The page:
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Porphyrio porphyrio poliocephalus

Grey-headed swamphen (Porphyrio poliocephalus) is a species of swamphen occurring from the Middle East and the Indian subcontinent to southern China and northern Thailand. It used to be considered a subspecies of the purple swamphen, but was elevated to full species status in 2015; today the purple swamphen is considered a superspecies and each of its six races are designated full species.[1]

The male has an elaborate courtship display, holding water weeds in his bill and bowing to the female with loud chuckles.[2]

The grey-headed swamphen was introduced to North America in the late 1990s due to avicultural escapes in the Pembroke Pines, Florida area. State wildlife biologists attempted to eradicate the birds, but they have multiplied and can now be found in many areas of southern Florida. Ornithological authorities consider it likely that the swamphen will become an established part of Florida's avifauna.[3] It was added to the American Birding Association checklist in February 2013.[4]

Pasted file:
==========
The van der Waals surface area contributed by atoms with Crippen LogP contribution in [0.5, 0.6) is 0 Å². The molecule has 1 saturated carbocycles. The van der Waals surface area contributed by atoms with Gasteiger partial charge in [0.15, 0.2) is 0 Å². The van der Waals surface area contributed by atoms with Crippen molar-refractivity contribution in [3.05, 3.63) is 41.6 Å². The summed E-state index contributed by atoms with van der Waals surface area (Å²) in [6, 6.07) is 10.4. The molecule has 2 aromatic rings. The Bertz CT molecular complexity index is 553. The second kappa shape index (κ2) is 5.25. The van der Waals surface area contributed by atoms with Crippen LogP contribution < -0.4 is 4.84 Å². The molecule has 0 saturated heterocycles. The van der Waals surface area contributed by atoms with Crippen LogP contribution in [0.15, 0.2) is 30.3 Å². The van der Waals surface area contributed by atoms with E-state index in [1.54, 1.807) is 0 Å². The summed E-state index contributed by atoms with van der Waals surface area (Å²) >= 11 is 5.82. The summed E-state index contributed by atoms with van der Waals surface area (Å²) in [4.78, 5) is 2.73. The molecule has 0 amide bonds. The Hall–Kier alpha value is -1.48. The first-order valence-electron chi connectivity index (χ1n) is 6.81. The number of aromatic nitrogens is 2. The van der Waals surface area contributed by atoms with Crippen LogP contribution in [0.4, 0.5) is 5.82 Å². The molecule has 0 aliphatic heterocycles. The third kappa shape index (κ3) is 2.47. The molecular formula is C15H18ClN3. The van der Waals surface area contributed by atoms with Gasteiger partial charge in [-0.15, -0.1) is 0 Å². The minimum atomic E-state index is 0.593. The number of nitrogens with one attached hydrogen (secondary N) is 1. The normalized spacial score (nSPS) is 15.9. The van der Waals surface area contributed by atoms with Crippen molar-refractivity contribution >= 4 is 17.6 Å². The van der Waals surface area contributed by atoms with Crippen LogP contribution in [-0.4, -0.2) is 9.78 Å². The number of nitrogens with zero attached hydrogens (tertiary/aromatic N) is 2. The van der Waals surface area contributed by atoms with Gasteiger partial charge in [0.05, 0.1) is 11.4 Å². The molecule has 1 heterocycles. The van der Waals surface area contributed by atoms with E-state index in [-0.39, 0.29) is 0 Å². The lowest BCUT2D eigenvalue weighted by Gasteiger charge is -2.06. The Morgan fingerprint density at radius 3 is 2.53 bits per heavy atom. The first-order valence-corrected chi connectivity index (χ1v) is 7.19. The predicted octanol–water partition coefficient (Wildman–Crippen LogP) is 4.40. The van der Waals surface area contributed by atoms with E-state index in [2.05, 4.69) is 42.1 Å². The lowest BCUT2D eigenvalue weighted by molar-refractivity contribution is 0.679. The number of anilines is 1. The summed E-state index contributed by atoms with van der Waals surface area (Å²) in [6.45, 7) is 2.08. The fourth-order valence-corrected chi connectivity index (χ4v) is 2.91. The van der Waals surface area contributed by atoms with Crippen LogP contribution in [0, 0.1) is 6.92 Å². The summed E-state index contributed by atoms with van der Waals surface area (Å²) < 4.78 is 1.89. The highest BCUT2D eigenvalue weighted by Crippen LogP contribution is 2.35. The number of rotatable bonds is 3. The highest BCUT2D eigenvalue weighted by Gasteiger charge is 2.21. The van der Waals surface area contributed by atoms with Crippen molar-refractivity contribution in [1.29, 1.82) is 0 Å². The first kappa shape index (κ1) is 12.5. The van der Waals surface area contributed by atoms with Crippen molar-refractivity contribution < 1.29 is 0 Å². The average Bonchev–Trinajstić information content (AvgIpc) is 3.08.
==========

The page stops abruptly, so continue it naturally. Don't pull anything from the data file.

References

  1. ^ "2015 taxonomy update for Indian birds eBird India". ebird.org. Retrieved 2015-12-16. 
  2. ^ Ali, Salim; JC Daniel (1983). The book of Indian Birds, Twelfth Centenary edition. New Delhi: Bombay Natural History Society/Oxford University Press. 
  3. ^ Pranty, Bill, Kim Schnitzius, Kevin Schnitzius, and Helen W. Lovell. 2000. Discovery, distribution, and origin of the purple swamphen (Porphyrio porphyrio) in Florida.' Florida Field Naturalist 28: 1–11.
  4. ^ Floyd, Ted (13 Feb 2013). "#977, Purple Swamphen!". American Birding Association. Retrieved 13 Feb 2013. 

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